Businesses will be given an additional 2 years to apply new product safety marking, giving thousands of businesses the freedom to focus on growth, Business Secretary Grant Shapps has announced today (Monday 14 November).
The UK Conformity Assessed (UKCA) marking has been introduced as part of the UK’s own robust regulatory framework. It shows that products comply with our product safety regulations which are designed to protect consumers.
However, given the difficult economic conditions created by post-pandemic shifts in demand and supply, alongside Putin’s war in Ukraine and the associated high energy prices, the government does not want to burden business with the requirement to meet the original (31 December 2022) deadline.
The government will continue to recognise the CE marking for 2 years, therefore allowing businesses until 31 December 2024 to prepare for the UKCA marking. Businesses can also use the UKCA marking, giving them flexibility to choose which marking to apply.
Business Secretary Grant Shapps said:
The government is determined to remove barriers to businesses so they can get on with their top priorities, like providing quality customer service, enabling growth and supporting their staff.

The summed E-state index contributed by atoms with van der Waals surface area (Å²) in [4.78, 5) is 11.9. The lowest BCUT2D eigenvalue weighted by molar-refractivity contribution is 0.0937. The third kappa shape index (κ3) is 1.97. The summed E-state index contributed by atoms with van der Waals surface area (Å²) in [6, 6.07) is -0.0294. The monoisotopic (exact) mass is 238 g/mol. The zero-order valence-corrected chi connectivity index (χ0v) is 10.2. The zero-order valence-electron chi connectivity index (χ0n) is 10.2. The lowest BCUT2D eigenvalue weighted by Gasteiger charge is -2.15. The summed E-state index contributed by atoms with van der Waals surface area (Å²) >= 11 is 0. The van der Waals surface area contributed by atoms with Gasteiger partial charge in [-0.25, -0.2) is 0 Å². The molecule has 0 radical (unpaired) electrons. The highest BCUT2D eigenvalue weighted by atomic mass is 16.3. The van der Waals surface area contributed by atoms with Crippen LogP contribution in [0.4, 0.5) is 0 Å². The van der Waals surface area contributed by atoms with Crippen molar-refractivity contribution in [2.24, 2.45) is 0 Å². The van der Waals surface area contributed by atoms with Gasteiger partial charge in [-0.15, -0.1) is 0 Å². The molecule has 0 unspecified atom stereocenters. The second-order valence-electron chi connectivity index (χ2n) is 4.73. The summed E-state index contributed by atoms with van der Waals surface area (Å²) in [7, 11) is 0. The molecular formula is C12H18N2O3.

This move will give businesses the breathing space and flexibility they need at this crucial time and ensure that our future system for product safety marking is fit for purpose, providing the highest standard for consumers without harming businesses.
To support manufacturers, the government is also reviewing the wider product safety framework, ensuring we minimise the burdens on business while keeping our system up to date with new innovative methods such as e-labelling.
As part of this, the government will make it easier than ever for businesses to apply product markings.
This package will give thousands of businesses, including electronics and lift manufacturers, additional time to focus on delivering growth and creating jobs, while giving them flexibility in how they meet their legal obligations.
There will be different rules for medical devices, construction products, cableways, transportable pressure equipment, unmanned aircraft systems, rail products, and marine equipment. Government departments responsible for these sectors are making sector specific arrangements.